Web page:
The most described system is "an orbiting tungsten telephone pole with small fins and a computer in the back for guidance".

The weapon can be down-scaled, an orbiting "crowbar" rather than a pole. The system described in the 2003 United States Air Force (USAF) report was that of 20-foot-long (6.1 m), 1-foot-diameter (0.30 m) tungsten rods, that are satellite controlled, and have global strike capability, with impact speeds of Mach 10, and strike 25-foot accuracy.

The time between deorbiting and impact would only be a few minutes, and depending on the orbits and positions in the orbits, the system would have a world-wide range. There is no requirement to deploy missiles, aircraft or other vehicles.

Although the SALT II (1979) prohibited the deployment of orbital weapons of mass destruction, it did not prohibit the deployment of conventional weapons. The system is not prohibited by either the Outer Space Treaty nor the Anti-Ballistic Missile Treaty.

 
A kinetic bombardment is the act of attacking a planetary surface with an inert projectile, where the destructive force comes from the kinetic energy of the projectile impacting at very high velocities.

The idea is that the weapon would inflict damage because it moves at orbital velocities, at least 9 kilometers per second.

Smaller weapons can deliver measured amounts of energy as small as a 225 kg conventional bomb. Some systems are quoted as having the yield of a small tactical nuclear bomb.


These designs are envisioned as the ultimate bunker busters. The highly elongated shape and high density are to enhance sectional density and therefore minimize kinetic energy loss due to air friction and maximize penetration of hard or buried targets.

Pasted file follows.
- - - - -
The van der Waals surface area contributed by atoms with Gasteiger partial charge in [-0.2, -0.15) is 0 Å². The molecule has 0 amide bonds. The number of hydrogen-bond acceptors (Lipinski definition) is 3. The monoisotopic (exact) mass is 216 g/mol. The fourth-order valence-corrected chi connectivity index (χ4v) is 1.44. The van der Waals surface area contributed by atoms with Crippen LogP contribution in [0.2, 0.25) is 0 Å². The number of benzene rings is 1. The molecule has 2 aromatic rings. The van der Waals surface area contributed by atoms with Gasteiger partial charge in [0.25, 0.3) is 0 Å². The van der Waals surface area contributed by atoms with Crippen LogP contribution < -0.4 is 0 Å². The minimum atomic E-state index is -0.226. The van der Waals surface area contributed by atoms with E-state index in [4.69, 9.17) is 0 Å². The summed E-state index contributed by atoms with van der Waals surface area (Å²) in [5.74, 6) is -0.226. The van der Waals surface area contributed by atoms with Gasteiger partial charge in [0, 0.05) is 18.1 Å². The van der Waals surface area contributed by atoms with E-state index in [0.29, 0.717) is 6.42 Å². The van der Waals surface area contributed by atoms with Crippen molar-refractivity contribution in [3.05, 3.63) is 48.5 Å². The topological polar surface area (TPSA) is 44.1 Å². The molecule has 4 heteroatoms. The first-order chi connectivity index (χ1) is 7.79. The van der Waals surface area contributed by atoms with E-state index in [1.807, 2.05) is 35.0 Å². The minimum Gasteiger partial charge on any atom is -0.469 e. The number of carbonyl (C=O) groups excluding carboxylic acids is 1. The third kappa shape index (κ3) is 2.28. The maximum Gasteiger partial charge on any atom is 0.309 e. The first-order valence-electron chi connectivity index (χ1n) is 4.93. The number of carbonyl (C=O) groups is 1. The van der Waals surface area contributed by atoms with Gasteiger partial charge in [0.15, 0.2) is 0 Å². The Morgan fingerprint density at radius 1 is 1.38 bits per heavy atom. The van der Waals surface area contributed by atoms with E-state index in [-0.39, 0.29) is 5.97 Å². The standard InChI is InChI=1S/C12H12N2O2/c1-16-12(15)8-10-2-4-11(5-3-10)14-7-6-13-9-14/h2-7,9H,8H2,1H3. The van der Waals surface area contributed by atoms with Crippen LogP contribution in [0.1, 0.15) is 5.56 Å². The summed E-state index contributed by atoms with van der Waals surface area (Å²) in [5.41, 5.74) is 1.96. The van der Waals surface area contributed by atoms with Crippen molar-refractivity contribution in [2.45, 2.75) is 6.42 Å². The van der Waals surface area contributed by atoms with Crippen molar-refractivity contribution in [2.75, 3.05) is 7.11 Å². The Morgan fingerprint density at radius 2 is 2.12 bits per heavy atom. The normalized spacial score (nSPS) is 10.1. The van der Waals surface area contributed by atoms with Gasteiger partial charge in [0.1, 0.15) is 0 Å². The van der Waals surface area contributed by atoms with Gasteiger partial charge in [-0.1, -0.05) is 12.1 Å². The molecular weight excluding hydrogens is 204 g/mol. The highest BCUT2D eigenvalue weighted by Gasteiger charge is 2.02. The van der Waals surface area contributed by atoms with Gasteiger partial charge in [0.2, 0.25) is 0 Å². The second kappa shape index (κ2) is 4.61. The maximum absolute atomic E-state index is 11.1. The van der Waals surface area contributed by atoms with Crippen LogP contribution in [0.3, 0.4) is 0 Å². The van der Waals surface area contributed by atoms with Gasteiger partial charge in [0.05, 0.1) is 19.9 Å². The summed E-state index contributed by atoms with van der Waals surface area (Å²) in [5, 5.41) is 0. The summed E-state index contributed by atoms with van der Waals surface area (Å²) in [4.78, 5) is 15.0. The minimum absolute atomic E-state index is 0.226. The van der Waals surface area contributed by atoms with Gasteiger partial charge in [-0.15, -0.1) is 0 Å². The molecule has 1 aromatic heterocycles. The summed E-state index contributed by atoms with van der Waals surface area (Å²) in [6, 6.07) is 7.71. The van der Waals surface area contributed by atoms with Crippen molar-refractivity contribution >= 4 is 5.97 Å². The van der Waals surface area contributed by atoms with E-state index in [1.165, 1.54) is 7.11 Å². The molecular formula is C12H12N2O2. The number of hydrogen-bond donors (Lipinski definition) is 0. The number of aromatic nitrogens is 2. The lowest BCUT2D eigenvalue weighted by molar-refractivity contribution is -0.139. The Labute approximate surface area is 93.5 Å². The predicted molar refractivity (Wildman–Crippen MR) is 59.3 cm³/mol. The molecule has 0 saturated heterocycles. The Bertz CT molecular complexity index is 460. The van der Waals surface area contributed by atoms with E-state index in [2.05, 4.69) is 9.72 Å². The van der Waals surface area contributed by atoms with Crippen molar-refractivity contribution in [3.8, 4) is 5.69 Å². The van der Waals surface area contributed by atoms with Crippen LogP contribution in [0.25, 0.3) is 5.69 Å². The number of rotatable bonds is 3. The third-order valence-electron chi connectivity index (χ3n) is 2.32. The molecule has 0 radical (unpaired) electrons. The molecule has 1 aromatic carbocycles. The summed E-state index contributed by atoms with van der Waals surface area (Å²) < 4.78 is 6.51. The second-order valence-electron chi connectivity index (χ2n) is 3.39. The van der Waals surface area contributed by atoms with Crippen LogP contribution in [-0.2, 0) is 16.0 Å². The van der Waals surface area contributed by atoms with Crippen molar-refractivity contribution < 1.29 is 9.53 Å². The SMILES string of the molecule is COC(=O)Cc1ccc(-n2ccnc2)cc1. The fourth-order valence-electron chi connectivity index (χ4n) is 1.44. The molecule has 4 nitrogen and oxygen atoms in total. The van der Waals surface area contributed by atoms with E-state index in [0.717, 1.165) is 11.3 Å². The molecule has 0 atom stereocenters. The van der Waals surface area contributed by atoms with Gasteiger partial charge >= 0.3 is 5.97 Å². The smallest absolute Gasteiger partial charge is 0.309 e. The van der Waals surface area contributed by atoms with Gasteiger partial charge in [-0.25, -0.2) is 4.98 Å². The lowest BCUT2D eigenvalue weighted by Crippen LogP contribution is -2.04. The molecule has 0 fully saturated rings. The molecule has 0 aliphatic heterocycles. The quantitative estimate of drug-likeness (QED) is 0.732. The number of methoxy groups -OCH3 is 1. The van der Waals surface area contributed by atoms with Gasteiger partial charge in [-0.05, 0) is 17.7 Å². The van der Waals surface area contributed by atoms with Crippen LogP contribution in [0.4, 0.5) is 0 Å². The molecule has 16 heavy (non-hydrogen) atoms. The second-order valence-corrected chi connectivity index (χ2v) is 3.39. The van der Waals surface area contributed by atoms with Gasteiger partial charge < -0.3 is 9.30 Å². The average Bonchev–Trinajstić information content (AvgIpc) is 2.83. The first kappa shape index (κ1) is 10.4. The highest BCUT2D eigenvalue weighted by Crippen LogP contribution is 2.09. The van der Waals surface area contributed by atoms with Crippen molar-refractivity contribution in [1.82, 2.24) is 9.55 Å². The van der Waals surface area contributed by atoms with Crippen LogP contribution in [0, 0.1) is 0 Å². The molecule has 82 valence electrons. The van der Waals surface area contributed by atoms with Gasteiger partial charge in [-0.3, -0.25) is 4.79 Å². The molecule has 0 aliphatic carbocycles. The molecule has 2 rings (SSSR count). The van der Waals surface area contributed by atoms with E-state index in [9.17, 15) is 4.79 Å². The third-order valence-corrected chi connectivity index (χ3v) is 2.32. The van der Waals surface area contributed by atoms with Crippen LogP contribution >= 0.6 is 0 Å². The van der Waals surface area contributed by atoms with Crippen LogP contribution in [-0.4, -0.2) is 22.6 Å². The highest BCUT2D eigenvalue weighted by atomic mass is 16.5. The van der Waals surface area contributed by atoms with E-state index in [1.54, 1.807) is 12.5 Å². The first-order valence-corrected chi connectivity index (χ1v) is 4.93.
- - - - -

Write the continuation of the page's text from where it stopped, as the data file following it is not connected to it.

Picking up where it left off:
The larger device is expected to be quite good at penetrating deeply buried bunkers and other command and control targets.

The smaller "crowbar" size might be employed for anti-armor, anti-aircraft, anti-satellite and possibly anti-personnel use.

The weapon would be very hard to defend against. It has a very high closing velocity and a small radar cross-section. Launch is difficult to detect.

Any infra-red launch signature occurs in orbit, at no fixed position. The infra-red launch signature also has a small magnitude compared to a ballistic missile launch.

One drawback of the system is that the weapon's sensors would almost certainly be blind during atmospheric reentry due to the plasma sheath that would develop ahead of it, so a mobile target could be difficult to hit if it performed any unexpected maneuvering.